A recently authored review article appearing in Obstetrics & Gynecology addresses the common problem of painful sex in women who are long-term cancer survivors and offers recommendations for medical evaluation, conduct of exams, and options for treatment. Written by Vanessa Kennedy, MD, a gynecologic oncologist at UC Davis Health System, and Deborah Coady, MD, of New York University Langone Medical Center, the paper contends that painful sex following cancer treatment is relatively common and frequently treatable. Dr Kennedy comments “Sexual pain is often written off as ‘in people’s heads,’ but it is more often a result of physical issues that can be helped. It is important to be able to have the conversation comfortably and to know how to address the common issues that are often predictable, depending on a patient’s treatment course.”
Various cancer treatment modalities, including surgery, chemotherapy, radiation, and hormonal therapies have been associated with the experience of sexual pain, according to the authors, but the arena of sexual health is frequently not addressed by clinicians or brought up by patients either during or after cancer treatment. Dr Kennedy asserted that sexual pain in women is frequently caused by low estrogen levels that may result from hormonal therapy, removal of the ovaries, or pelvic region radiation. This is a treatable condition, and the authors recommend that gynecologists consult more closely with cancer treatment providers to consider the likelihood of these effects from the patient’s cancer treatment program.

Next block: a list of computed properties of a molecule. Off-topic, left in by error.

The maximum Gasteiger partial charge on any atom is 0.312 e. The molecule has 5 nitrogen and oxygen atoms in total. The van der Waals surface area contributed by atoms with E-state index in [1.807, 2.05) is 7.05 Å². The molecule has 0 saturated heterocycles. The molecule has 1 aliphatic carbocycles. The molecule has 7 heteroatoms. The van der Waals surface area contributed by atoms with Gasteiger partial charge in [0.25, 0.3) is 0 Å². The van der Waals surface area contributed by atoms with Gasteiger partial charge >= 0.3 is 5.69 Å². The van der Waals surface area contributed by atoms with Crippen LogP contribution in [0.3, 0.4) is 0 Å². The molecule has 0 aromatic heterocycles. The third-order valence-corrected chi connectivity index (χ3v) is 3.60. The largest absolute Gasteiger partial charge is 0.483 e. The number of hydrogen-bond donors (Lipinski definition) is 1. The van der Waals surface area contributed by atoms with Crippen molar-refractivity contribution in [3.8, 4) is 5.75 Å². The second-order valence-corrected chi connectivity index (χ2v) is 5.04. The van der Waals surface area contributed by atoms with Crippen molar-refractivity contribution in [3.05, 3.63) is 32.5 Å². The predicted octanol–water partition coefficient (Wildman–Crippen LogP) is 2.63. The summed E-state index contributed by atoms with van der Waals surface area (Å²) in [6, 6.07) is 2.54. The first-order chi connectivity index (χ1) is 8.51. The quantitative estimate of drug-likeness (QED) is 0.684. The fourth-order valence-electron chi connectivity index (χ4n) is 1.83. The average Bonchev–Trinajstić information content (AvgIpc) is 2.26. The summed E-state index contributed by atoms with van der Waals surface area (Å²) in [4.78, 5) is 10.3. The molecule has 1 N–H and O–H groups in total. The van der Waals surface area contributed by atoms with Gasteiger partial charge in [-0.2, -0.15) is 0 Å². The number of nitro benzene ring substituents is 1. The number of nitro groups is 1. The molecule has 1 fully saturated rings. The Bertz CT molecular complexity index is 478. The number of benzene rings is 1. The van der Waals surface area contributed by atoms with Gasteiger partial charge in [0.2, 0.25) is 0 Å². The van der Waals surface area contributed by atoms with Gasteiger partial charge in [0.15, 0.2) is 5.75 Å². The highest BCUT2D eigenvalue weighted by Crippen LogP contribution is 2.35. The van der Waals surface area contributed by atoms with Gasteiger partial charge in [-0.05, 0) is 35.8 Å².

Read more about the recommendations here.
The journal abstract may be read here.
Posted on October 27, 2016